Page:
The Mosquito at Cosford

“Knock, knock.”

“Who’s there?”

“Yetta.”

“Yetta, who?”

“Yetta nother Mosquito.”

An even more terrible joke, but according to my Dad, a genuine RAF joke from World War II. Well, I suppose they had to do something while they waited for Premier League football to be invented.

We went to RAF Cosford in April 2011.  Like Hendon, they too have a Mosquito.

This is TA 639, which is a Mark 35 Target Tug. The website explained that “After the war Mosquitoes continued in use as fighters until 1952 and others, including this example, were converted to tow targets for anti-aircraft gunnery practice.”

How sad. A Mosquito pulling targets. It’s like going into the park and finding your greatest sporting hero as a fat, helpless drunk, semi-conscious on a park bench.

Mosquitoes could do anything.

Mosquitoes could free prisoners from Amiens jail.

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Here is a Pathé news broadcast:

And here is a film, almost an hour long:

In Operation Carthage, Mosquitoes could bomb the Shell House, headquarters of the Danish Gestapo, and destroy the buildings and the German records and release Resistance prisoners. Here’s a short video:

And a stretched version of 20 odd minutes

In a tragic twist, Operation Carthage went wrong and 86 schoolchildren and 18 adults were killed when a nearby school was bombed. I recently read a really good book about the Danish Resistance, “Hitler’s Savage Canary” and I must admit that the Danes of the time viewed events in a much more positive way than we would nowadays. Danes in 1945 seemed to consider the deaths an unfortunate price that had to be paid for a whole nation’s resistance network to survive.

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The greatest of all Mosquito squadrons, although fictional, was 633 Squadron. Originally it was a book:

And you could name your own price for a mint condition film poster:

Here is just one of almost 250 videos taken from the film on Youtube….

Here are my photographs from Cosford. Here’s a general view. It seems to be painted as a bomber but I bet given half a chance it would be back with those targets, dragging them around the sky:

From behind it looks as if the mystery line has been omitted from this aircraft:

The great lumbering brute behind is an Avro Lincoln. I already did a post about this development of the Lancaster. Indeed, it was called the Avro Lancaster Mark IV until somebody pointed out that it didn’t look that much like a Lancaster.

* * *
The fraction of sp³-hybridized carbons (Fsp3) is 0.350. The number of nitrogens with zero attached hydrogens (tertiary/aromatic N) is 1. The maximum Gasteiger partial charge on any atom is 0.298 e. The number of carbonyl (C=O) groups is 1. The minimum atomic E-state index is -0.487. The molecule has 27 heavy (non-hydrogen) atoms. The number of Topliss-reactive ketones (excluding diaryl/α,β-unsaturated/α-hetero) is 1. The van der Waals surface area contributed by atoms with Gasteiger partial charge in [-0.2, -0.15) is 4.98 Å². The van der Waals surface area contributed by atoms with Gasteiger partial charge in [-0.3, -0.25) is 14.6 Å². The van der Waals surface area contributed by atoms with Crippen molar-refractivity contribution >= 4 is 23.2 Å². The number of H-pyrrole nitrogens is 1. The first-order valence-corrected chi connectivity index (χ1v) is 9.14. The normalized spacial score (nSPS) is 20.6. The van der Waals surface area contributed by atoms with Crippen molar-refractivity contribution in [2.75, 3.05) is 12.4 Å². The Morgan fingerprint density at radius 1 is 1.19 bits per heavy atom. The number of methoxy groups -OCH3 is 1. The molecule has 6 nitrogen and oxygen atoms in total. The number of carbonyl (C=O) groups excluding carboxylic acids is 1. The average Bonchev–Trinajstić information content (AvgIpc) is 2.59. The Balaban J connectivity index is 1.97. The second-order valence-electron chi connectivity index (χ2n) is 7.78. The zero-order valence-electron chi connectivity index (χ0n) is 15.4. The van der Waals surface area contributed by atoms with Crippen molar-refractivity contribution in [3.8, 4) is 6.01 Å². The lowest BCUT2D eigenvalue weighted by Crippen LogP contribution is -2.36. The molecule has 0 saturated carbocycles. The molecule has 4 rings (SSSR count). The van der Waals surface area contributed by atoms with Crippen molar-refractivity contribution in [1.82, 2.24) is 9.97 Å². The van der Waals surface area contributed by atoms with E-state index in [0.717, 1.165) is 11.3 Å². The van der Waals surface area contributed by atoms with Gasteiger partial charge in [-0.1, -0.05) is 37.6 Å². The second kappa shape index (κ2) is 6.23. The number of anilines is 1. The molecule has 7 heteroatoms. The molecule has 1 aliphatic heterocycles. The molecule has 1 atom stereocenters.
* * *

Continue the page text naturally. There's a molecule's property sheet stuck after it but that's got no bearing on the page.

Last look at the Mosquito. If only I could see one doing what it does best, rather than just sitting in a museum:

 

 

 

 

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23 Comments

Filed under Aviation, Bomber Command, Canada, France, History

23 responses to “The Mosquito at Cosford

  1. With a bit of luck there will be one in our skies again very soon!

    • Let’s hope so. Next on my wish list would be a Sunderland, I think, and then a Walrus. I’ve always wanted to see one of those flying because they don’t ever really look as if they can fly.

      • The Sunderland would be good. It’s a bit of a forgotten workhorse and your right, they don’t look like they should be able to fly!

      • I remember the Sunderland stood out to me at Hendon simply because the only thing bigger there was the Vulcan.

        REPLY Absolutely. My Dad always used to go on and on about the fact that the Sunderland had a galley and you could have a hot meal. I suppose that there was quite a contrast with the much more cramped Lancaster. If I remember rightly, back in the 1960s, the Sunderland was the biggest Airfix kit, until they brought out the B-29.

  2. It looks as if your hand is mended, John

  3. I’m afraid I did not have time to watch all the videos, but loved the fact that the bombs created an escape route in “Jailbreak” and the eye witness stories about the difficult task in taking out the Gestapo HQ.
    Glad see you are healing too!

    • Thank you very much. It must have seemed that there was nothing a Mosquito couldn’t do. I will always wonder what would have happened if all the heavy bombing had been carried out by Mosquitoes since they carried 4,000lb with ease. A lot more men might have survived the war.

  4. A splendid aircraft, be nice to see one fly again.

  5. The Mosquito really could do anything. Operation Jericho was testament to that. Of the 717 prisoners, 102 were killed, 74 wounded and 258 escaped, including 79 Resistance and political prisoners, although two-thirds of the escapees were recaptured. Still, an astounding feat of airmanship.

  6. Pierre Lagacé

    Of course there is my blog about RAF 23 Squadron…

    https://no23squadron.wordpress.com/

  7. Pierre Lagacé

    From 2 June 1944 to 25 September 1945 based at Little Snoring
    23 Squadron became Night-Intruders.

    • I still can’t believe that 20 or 30 years ago, as a keen birdwatcher, I drove past the turn offs to Great Snoring and Little Snoring on my way to the north Norfolk coast. Nowadays, they are just amusing place names that crop up in newspaper articles occasionally.

      • Pierre Lagacé

        Check this typo John… !

        “ass” a keen

        Merci mille fois, Pierre.

      • Pierre Lagacé

        10 years ago I knew nothing about 23 Squadron, Eugène Gagnon, Little Snoring, George Stweart, Paul Beaudet… This had a profound effect on me as an amateur historian.

  8. What I wouldn’t do to see one of them flying on full throttle.
    PS. I don’t know if you have met https://henryhogh22.com/ from Denmark. He has a personal blog but often mentions Allied Airmen shot down over Denmark and how the locals helped them. I am going to give him your details so that he can connect with your post. I trust that is OK. And do have a well deserved peaceful Christmas.

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